Barely 10 years since we held the last referendum in Kenya, drums for yet another overhaul are now beckoning. And from recent global happenstances that have seen a general rise in the clamor for referendum in countries such as Britain, Hungary, Columbia and Italy, one would be excused to imagine that the calls from a section of our political class are coincidental. They are not.
Referendums are held for many reasons. One of the main unspoken ones is that they are an avenue for the political class, unsure of their grip, to assess their own support bases. Coupled with the need to develop alliances that later develop into political outfits, it’s therefore quite easy to see why any politician worth their salt would die to have two referendums in less than a decade!
Another reason politicians love referendums is so that they get an opportunity to whip the emotions of their followers. Coupled with breaking down complex referendum options to a largely illiterate and indifferent voters, the campaign period is littered with half-truths, distorted realities and plain lies by leaders with a sole aim of whipping the emotions of their supporters. In the end, even when these leaders lose the plebiscite vote, they are sure to earn a huge following from their own backyards. DP William Ruto is a perfect example that comes to mind.
Constitutions are living documents, we are always told. That citizens can, and should change them at the earliest available opportunity to improve their own livelihoods. Unfortunately, this narrative may not sell this time round, as our political class will need to thoroughly convince us that the Referendum debate is not solely about them. Especially coming under the backdrop of a bipartisan motion by MPs to increase their pensions by 700 per cent!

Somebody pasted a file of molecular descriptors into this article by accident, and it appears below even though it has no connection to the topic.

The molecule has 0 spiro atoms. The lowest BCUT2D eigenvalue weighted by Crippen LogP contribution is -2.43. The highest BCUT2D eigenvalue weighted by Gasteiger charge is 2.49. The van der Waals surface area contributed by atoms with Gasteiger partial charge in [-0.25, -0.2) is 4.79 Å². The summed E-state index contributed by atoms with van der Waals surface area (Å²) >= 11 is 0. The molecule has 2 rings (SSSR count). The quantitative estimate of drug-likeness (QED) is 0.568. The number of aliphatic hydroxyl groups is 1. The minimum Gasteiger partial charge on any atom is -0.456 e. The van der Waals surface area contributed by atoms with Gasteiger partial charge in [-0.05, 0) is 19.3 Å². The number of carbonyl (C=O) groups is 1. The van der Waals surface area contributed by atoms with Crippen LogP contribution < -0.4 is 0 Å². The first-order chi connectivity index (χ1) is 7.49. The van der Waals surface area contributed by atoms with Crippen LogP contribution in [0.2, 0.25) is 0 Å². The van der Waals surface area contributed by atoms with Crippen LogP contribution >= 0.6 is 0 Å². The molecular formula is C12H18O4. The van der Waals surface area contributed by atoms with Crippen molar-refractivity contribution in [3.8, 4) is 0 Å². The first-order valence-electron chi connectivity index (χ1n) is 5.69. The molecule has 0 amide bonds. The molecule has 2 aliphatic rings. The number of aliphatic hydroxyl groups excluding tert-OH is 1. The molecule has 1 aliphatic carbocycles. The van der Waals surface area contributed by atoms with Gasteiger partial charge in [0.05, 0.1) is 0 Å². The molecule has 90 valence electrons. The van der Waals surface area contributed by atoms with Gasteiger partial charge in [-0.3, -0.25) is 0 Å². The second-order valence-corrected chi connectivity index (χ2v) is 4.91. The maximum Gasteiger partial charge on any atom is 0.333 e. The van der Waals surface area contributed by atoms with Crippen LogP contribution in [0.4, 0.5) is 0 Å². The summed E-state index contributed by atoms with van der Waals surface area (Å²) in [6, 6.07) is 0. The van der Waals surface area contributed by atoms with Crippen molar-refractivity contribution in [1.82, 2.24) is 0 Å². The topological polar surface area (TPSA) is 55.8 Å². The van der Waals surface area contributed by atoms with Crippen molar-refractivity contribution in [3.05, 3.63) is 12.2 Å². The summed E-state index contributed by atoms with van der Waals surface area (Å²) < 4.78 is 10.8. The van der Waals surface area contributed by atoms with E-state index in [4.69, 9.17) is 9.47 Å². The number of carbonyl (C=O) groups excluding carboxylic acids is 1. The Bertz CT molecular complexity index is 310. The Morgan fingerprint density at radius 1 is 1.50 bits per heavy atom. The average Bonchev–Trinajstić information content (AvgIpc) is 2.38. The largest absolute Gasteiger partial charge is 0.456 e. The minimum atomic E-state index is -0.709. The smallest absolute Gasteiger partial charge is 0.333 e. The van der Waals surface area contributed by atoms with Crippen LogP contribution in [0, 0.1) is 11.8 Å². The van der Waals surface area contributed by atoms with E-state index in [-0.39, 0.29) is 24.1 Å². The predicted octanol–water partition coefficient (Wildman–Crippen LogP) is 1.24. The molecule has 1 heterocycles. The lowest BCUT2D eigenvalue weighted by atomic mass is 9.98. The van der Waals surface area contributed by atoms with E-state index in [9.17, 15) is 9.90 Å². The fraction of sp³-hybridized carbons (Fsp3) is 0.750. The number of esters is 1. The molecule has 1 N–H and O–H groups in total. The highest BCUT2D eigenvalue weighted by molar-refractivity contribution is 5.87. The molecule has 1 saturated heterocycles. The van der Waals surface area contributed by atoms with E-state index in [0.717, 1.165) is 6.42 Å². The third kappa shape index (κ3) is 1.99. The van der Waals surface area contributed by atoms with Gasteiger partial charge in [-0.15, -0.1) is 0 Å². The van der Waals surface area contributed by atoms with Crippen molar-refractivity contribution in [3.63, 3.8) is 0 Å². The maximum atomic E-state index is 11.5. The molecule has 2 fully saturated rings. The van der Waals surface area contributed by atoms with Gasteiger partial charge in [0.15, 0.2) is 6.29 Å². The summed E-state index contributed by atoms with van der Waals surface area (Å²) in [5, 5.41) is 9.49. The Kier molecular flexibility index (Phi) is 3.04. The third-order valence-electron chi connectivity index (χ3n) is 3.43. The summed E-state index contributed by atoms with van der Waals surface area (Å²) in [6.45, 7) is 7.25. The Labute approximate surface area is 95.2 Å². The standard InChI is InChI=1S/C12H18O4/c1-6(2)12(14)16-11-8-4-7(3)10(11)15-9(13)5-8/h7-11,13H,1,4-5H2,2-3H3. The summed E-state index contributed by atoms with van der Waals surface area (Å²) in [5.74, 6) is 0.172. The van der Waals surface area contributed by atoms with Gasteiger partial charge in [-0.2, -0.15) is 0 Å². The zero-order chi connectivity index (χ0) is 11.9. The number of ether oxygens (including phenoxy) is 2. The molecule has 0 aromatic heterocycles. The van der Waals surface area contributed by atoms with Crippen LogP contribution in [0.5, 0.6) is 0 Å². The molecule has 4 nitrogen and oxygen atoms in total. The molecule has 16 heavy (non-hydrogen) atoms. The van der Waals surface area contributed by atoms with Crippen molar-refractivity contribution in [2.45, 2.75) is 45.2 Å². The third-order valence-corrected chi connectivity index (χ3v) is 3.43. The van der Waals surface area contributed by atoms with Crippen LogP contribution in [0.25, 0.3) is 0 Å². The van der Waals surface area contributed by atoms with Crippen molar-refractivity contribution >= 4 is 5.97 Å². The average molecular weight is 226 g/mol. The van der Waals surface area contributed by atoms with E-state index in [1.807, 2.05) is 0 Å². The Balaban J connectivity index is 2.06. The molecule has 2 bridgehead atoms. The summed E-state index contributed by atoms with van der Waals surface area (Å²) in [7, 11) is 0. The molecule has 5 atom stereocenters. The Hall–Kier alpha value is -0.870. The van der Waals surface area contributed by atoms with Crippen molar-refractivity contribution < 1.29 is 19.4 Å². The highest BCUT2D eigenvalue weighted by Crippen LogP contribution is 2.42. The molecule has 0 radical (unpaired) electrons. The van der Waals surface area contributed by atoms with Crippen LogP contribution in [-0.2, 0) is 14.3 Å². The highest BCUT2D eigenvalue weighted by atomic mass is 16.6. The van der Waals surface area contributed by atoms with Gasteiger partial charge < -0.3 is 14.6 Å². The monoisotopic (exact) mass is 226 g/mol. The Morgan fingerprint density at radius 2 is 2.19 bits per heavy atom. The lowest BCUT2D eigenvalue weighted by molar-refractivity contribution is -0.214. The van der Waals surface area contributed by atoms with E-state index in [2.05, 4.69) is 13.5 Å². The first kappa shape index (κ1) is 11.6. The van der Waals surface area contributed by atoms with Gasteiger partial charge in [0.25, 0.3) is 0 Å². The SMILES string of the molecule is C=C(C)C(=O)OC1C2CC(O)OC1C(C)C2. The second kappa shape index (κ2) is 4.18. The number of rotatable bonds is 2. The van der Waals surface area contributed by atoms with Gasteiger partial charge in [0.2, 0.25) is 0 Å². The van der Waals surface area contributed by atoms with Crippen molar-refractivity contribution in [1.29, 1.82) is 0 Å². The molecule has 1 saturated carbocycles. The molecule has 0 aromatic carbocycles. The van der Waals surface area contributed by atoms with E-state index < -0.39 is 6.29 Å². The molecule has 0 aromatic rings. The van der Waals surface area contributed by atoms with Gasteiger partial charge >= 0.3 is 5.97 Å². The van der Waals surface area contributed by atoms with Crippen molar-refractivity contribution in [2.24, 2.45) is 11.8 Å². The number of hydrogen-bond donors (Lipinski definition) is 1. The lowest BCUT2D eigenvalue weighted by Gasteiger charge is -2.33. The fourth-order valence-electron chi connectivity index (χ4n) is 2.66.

By their very nature, plebiscites are mostly about bipartite choices with no grey areas. But if Kenyans would be abit more critical, they would realize that this specific referendum call, more than anything else, will be a proxy war between two main political factions, with the Kenyatta succession squarely at the center of it. Not the ballooning wage bill caused by over-representation, neither is it about the much needed electoral reforms. As it currently stands, the push for a referendum is not only mischievous but mean, because it will cost us time, resources and will most likely leave us more polarized.
If we must have a Referendum, then it must be about the kind of country we will leave behind when we are all long gone. It must not be about personal or short term interests that will need amending again before 2027. Rather, it must be about the lives of millions of ordinary Kenyans struggling to remain alive today. Because while some are struggling to add another tier of governance, millions of Kenyans are out there constantly running away from Poverty, Disease and Death. And many of them have already succumbed.
We can do better than this.